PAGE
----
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A Day on The Rice Lake Organic Farms

Randy (Grade 12 / Minnesota New Country) Originally published November 2003
Editors’ note: Randy is a senior at Minnesota New Country School (Henderson). He works full-time, part of the time at two dairy farms in Le Sueur and Norseland. This doesn’t leave much time for socializing, and, besides, his pal One-Eyed Sally hates movies.

I come to school and the first words out of some kid’s mouth are, “Aww, pew. What’s that smell?” Well, the smell is me, and you have no clue what I did this morning.

I got up at 5:30 and went to the wagon. No feed. So, I had to warm up the tractor, back the feed mill out of the shed… shoot, the tractor quit… warm up tractor, again. No, it’s not the tractor; it’s the battery terminal. Looks like it’s corroded. Fix terminal. Start tractor again. Golly. Now the auger, which runs the feed into the mill, broke last week. Shoot, forgot about that. Where was I? Tractor — fixed. Auger — not fixed. Cows–bellowing ferociously outside the barn.

I find the nearest five-gallon bucket. Lucky for me, we have more than enough buckets. So, I bucket the corn into the feed mill. Thank you: this works. Got the corn grinding in the mill. Add the buffer — that’s oats and barley for the rest of ya. Fill up twelve five-gallon buckets with feed. By the way, this is a labor-intensive job, not a very high-tech operation. I carry the buckets over to the barn, two in each hand. I’m careful not to drop them, watching out for my clumsy duck feet so I don’t trip over something stupid. Like our wonderful baling twine which, by the way, can fix anything — except for the auger. But it does hold the auger up.

Where was I? Oh yes, carrying seventy-five pounds of feed at 6:30 in the morning. I get the buckets to the barn and… where are the cows? I forgot the cows. Set the feed down. Go get cows and let them into the barn. They’ll get fed once the cleaning’s done, so they are calm. Now it’s time to sanitize the milk machines and pipeline. This is more difficult than just wiping them down. I fill up jars with pipeline acid. If you aren’t careful, you can lose a couple of fingers with that stuff. I screw the jars on and hit the switch to wash and “RRNNNGRRRNN” it’s a cleanin’. Now I feed and tie in our lovely cows. Have I mentioned that they are all named? Almost every one: Ma, One-eyed Sally (who is a darling and she asked me to put that in), Crystal, Mary, Claire, Maddy, Mindowa, Inga, Dorothy, Fran, Swirly, Freckle — I could go on forever, but you get the idea.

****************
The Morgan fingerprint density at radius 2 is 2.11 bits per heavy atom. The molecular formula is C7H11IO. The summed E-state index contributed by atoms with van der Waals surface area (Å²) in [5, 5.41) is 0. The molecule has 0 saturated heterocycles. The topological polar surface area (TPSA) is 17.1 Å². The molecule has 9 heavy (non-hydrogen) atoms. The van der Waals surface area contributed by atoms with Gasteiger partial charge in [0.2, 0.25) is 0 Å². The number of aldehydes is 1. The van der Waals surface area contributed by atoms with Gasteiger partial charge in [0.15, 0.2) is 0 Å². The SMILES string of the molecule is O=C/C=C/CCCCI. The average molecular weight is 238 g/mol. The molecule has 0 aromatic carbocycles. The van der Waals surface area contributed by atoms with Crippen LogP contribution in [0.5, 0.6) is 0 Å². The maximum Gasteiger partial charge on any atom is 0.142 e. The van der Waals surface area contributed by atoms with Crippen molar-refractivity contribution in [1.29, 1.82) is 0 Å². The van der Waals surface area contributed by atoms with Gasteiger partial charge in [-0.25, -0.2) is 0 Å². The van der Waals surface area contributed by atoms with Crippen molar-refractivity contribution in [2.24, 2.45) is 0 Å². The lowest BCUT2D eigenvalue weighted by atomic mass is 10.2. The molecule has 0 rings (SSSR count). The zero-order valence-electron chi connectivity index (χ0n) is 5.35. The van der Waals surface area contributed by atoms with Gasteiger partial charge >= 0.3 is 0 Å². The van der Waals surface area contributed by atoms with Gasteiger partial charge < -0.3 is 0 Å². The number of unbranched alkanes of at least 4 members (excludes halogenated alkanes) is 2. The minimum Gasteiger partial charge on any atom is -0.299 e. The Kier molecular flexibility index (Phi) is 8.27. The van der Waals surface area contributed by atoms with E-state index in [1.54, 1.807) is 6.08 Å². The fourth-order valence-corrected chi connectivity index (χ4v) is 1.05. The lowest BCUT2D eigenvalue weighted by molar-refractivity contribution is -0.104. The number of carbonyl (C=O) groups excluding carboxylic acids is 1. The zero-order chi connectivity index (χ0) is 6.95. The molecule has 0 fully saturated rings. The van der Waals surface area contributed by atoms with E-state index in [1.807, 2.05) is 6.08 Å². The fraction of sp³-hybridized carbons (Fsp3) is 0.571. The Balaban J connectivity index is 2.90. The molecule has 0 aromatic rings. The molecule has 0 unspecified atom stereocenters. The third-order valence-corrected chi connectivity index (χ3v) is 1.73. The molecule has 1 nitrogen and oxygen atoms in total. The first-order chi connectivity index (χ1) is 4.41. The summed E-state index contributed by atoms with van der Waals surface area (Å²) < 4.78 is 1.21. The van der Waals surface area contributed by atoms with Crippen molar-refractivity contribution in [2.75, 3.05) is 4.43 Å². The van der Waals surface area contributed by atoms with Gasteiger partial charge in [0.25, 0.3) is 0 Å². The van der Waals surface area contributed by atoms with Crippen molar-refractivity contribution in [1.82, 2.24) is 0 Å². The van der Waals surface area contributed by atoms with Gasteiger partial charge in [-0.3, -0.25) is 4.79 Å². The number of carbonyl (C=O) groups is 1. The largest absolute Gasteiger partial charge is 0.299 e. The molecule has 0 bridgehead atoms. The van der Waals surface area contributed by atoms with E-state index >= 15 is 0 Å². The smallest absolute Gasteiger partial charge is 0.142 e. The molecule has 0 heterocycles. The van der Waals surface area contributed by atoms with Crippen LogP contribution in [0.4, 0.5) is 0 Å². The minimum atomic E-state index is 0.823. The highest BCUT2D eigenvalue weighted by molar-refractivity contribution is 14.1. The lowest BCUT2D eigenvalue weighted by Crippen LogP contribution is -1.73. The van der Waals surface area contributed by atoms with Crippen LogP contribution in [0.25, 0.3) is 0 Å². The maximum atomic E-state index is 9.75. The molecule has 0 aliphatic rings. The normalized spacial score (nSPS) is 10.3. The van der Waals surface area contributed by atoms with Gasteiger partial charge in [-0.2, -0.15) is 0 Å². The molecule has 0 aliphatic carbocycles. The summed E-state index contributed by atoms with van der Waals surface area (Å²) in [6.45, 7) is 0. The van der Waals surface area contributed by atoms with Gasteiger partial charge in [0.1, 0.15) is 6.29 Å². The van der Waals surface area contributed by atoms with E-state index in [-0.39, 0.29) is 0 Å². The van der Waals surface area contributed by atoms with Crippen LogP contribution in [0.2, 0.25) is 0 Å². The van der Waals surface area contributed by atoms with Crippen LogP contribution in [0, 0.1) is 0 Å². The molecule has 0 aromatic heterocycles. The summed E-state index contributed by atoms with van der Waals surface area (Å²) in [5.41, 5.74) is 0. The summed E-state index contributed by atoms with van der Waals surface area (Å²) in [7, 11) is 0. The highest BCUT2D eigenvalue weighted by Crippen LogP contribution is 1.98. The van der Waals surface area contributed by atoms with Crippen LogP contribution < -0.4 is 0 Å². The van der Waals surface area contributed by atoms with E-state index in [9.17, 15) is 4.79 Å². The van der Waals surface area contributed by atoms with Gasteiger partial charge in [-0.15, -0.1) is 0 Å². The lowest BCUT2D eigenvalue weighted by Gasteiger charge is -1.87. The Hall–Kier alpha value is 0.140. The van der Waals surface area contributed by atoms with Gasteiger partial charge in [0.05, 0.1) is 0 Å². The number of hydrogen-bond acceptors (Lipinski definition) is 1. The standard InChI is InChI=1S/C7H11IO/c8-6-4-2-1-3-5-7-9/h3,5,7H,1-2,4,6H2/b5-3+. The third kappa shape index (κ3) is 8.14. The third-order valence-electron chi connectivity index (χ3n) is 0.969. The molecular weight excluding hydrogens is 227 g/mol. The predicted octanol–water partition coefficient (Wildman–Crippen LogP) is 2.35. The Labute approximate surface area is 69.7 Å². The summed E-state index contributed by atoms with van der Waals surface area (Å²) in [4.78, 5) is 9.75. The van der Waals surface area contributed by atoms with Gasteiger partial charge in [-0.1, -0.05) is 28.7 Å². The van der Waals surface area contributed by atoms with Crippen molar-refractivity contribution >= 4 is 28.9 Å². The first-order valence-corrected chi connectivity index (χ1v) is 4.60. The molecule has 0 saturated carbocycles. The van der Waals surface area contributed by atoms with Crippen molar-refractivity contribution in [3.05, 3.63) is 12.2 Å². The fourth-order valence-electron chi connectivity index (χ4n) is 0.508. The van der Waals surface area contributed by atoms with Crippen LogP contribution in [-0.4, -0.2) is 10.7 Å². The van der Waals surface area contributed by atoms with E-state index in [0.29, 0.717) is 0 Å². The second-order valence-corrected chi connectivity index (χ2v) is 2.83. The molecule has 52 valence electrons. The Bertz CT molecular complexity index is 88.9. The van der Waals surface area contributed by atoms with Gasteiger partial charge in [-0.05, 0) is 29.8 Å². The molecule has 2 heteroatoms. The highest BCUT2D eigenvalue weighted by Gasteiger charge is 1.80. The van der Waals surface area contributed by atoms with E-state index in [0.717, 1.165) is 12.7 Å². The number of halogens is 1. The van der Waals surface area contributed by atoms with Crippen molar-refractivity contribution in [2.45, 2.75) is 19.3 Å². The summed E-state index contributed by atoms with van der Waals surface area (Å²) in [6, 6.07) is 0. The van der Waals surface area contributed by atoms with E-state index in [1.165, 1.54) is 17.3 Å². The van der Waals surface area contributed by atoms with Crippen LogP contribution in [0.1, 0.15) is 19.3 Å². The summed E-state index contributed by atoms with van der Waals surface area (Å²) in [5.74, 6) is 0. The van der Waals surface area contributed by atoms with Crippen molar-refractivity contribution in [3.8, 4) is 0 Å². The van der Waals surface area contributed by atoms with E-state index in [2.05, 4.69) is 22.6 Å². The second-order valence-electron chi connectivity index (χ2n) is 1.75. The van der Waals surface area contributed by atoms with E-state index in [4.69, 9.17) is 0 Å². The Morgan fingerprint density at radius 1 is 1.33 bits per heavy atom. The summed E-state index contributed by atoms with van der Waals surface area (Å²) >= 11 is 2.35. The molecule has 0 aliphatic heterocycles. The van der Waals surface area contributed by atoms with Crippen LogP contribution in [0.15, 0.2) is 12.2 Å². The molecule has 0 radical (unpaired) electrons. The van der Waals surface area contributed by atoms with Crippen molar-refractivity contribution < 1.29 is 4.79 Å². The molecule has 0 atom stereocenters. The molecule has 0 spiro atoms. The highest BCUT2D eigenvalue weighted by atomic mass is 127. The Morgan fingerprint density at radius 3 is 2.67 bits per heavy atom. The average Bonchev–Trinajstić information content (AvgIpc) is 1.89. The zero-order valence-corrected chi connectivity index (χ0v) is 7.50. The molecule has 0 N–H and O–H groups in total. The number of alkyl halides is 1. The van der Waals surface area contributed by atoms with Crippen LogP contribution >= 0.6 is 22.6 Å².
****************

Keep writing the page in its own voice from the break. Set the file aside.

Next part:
As we tie them in, I pet and massage them. I rub their faces and their heads, let them know that I’m there. With some of the new ones, we have another guy rub the top of their tails. By the way, it’s not just me up with the cows; there are two more of us. These cows get special treatment at this farm. They are not only organic dairy cows, but they get treated better than the owner’s wife. Almost every one gets some sort of conversation while they are being milked or fed; because the cows don’t talk back or argue it is usually a one-ended conversation. Sometimes, though, I’ll get a lap with a cow tongue. Loosely translated it usually means, “I agree with you, Randy, and I’m glad you are here. And I want more feed.” Every morning, the three of us milk eighty cows. We have a thirty-two-tie stall barn, so we do two shifts of milking’ in the morning and at night. That means I get to see my sweet girls twice a day. What can I say? I get around. And while getting around, I step in cow manure, which is why I sometimes smell different than some city folk are used too. But, I’ve done more before 8:30 then most people.

One-Eyed Sally will vouch for me.

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